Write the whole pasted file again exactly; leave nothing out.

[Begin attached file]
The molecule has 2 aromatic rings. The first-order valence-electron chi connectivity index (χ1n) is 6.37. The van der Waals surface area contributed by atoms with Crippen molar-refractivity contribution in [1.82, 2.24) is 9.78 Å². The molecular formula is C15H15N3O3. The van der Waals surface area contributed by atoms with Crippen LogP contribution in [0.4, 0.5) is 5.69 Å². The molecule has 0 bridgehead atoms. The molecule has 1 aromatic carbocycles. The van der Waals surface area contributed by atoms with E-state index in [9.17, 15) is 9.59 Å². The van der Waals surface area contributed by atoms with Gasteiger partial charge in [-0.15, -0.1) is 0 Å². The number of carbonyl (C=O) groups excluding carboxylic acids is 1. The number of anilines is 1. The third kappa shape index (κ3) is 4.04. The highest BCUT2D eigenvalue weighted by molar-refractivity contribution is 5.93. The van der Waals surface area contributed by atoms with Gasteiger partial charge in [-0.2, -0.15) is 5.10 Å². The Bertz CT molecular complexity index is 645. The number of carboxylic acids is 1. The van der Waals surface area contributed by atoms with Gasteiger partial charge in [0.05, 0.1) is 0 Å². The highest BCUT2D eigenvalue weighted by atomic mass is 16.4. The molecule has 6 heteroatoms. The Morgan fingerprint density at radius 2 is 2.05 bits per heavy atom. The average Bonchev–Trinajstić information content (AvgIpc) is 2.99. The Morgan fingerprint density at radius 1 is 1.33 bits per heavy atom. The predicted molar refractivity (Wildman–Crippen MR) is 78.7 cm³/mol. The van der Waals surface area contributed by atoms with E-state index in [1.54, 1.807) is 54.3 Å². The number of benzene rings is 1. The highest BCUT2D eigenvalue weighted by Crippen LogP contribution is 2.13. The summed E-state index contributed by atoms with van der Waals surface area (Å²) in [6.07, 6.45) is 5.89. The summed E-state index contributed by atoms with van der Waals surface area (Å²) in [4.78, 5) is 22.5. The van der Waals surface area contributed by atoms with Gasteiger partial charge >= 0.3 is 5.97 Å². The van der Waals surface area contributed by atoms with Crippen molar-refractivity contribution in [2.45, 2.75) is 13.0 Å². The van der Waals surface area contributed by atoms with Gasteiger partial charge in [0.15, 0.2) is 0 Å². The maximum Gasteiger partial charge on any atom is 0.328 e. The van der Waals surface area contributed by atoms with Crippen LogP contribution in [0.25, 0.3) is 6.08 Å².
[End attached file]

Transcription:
The molecule has 2 aromatic rings. The first-order valence-electron chi connectivity index (χ1n) is 6.37. The van der Waals surface area contributed by atoms with Crippen molar-refractivity contribution in [1.82, 2.24) is 9.78 Å². The molecular formula is C15H15N3O3. The van der Waals surface area contributed by atoms with Crippen LogP contribution in [0.4, 0.5) is 5.69 Å². The molecule has 0 bridgehead atoms. The molecule has 1 aromatic carbocycles. The van der Waals surface area contributed by atoms with E-state index in [9.17, 15) is 9.59 Å². The van der Waals surface area contributed by atoms with Gasteiger partial charge in [-0.15, -0.1) is 0 Å². The number of carbonyl (C=O) groups excluding carboxylic acids is 1. The number of anilines is 1. The third kappa shape index (κ3) is 4.04. The highest BCUT2D eigenvalue weighted by molar-refractivity contribution is 5.93. The van der Waals surface area contributed by atoms with Gasteiger partial charge in [-0.2, -0.15) is 5.10 Å². The Bertz CT molecular complexity index is 645. The number of carboxylic acids is 1. The van der Waals surface area contributed by atoms with Gasteiger partial charge in [0.05, 0.1) is 0 Å². The highest BCUT2D eigenvalue weighted by atomic mass is 16.4. The molecule has 6 heteroatoms. The Morgan fingerprint density at radius 2 is 2.05 bits per heavy atom. The average Bonchev–Trinajstić information content (AvgIpc) is 2.99. The Morgan fingerprint density at radius 1 is 1.33 bits per heavy atom. The predicted molar refractivity (Wildman–Crippen MR) is 78.7 cm³/mol. The van der Waals surface area contributed by atoms with E-state index in [1.54, 1.807) is 54.3 Å². The number of benzene rings is 1. The highest BCUT2D eigenvalue weighted by Crippen LogP contribution is 2.13. The summed E-state index contributed by atoms with van der Waals surface area (Å²) in [6.07, 6.45) is 5.89. The summed E-state index contributed by atoms with van der Waals surface area (Å²) in [4.78, 5) is 22.5. The van der Waals surface area contributed by atoms with Gasteiger partial charge >= 0.3 is 5.97 Å². The van der Waals surface area contributed by atoms with Crippen molar-refractivity contribution in [2.45, 2.75) is 13.0 Å². The van der Waals surface area contributed by atoms with Gasteiger partial charge in [0.15, 0.2) is 0 Å². The maximum Gasteiger partial charge on any atom is 0.328 e. The van der Waals surface area contributed by atoms with Crippen LogP contribution in [0.25, 0.3) is 6.08 Å².